.st0{fill:#FFFFFF;}

Is This A Joke? Tanzania Plans To Build A Mount Kilimanjaro Cable Car 

Africa’s tallest mountain could very well be getting a cable car in the near future.

Tanzania is currently experiencing a boom in tourism and the country is actively seeking to capitalise on the success to a maximum.

50,000 trekkers climb Mount Kilimanjaro each year and, in a bid to boost tourism in Tanzania, plans have commenced to build a cable car on the iconic mountain.

The cable car would give those unable to make the week-long trek to the summit the opportunity to experience the mountain’s awe-inspiring beauty. According to the local news agencies, the cable car idea is specifically targeting those over 50 and unable to trek at altitude.

However, it will be also be an option for able-bodied tourists.

This project certainly won’t be the first of its kind; with similar projects having been carried out in South Africa, Italy, Sweden and the Himalayas. These projects have acted as a source of inspiration for the Mount Kilimanjaro cable car.

Tourism is Tanzania’s main source of hard income and the installation of the cable car could spike tourism numbers as high as 50%.

Feasibility studies are currently being conducted to see if the project is possible as well as exploring business plans, investment sources and potential profits. Reportedly, two international companies have already shown interest in taking on the project; one from China and one from a western country.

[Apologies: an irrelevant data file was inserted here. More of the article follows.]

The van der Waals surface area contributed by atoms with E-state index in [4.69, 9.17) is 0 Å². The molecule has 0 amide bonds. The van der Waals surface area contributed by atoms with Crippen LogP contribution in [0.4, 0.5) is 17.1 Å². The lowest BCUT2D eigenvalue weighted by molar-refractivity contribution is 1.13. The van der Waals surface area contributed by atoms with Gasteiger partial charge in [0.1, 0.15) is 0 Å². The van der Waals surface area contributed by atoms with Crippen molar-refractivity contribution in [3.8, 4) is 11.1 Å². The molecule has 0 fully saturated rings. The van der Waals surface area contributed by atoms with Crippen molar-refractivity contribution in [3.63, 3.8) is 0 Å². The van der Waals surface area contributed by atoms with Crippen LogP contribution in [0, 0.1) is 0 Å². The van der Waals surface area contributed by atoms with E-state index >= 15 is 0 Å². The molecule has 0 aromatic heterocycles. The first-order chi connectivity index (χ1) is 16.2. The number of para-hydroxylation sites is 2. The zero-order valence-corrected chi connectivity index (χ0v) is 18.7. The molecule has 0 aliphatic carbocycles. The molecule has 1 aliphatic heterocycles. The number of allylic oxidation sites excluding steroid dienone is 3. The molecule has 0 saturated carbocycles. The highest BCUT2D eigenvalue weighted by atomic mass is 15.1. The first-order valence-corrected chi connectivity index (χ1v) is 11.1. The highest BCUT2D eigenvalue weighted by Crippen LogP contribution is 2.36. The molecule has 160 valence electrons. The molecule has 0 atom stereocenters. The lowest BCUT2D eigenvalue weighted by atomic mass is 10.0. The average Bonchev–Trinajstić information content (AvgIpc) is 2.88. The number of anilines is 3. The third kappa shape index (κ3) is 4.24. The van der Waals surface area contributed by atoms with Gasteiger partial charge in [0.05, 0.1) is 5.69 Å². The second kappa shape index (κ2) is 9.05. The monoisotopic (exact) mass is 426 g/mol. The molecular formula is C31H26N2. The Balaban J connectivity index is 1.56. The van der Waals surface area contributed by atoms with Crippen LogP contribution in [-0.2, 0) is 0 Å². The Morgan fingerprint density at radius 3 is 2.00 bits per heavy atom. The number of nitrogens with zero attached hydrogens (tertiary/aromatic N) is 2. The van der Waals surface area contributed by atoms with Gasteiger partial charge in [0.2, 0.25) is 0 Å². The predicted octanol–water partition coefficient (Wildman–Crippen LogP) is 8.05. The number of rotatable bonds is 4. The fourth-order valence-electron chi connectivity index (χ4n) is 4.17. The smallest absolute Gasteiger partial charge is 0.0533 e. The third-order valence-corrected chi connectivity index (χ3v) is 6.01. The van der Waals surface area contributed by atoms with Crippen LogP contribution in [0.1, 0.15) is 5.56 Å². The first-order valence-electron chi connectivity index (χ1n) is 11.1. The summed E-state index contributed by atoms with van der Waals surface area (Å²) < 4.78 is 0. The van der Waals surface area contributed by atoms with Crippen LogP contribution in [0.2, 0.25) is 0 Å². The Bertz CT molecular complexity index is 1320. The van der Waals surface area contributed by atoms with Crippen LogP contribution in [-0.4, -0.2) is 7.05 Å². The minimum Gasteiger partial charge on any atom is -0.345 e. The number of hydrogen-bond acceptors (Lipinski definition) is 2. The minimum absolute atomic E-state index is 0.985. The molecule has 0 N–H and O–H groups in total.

The route will run along the Machame Route, known for its spectacular beauty and being one of the absolute favourites on the mountain.

Environmental and Social Impact assessments are being carried out by Crescent Environment and Management Consult Limited, with the goal to have as low an impact on the environment as possible. If the assessments are successful, the plan is likely to go ahead.

Race to increase profits

To climb Kilimanjaro trekkers need to go with a licensed mountain tour operator which take them up one of the approved routes on the mountain.

Compared to the famous Machu Picchu trek in Peru, with its seasonal permit limitation, there are no such limitations on the amount of Kilimanjaro permits available to tourists per year. The limitations that apply regulate the activity of trekkers and tour companies.

Tour operators are charged a licensing fee to operate on Kilimanjaro and trekkers pay a permit fee of around $1000 to the Kilimanjaro National Park to climb the mountain. This makes the costs of trekking up Kilimanjaro quite expensive with tour operator fees ranging from $2000-$4000 per person.

Is it a good idea?

However, not everyone is happy about the prospect of the cable car.

Porter and guide groups have made it clear that they are very much opposed to the cable car as it could lead to a decrease in the number of climbers, which would impact the job opportunities of the nearly 250,000 porters, their families and entire villages they support.

Another argument against the cable car would be that it could detract from the novelty of climbing the mountain, which is a once in a lifetime experience. Isn’t it a challenge worth savouring?

Wouldn’t the summit trekkers of the future have to clarify that they actually trained for months and then climbed the entire Machame Route and did not take a car? Would they have to document the journey more extensively to prove their achievement? All these questions need to be addressed before the race to secure more money begins.

A petition has been launched to keep Kilimanjaro ‘cable car free’, see Change.org.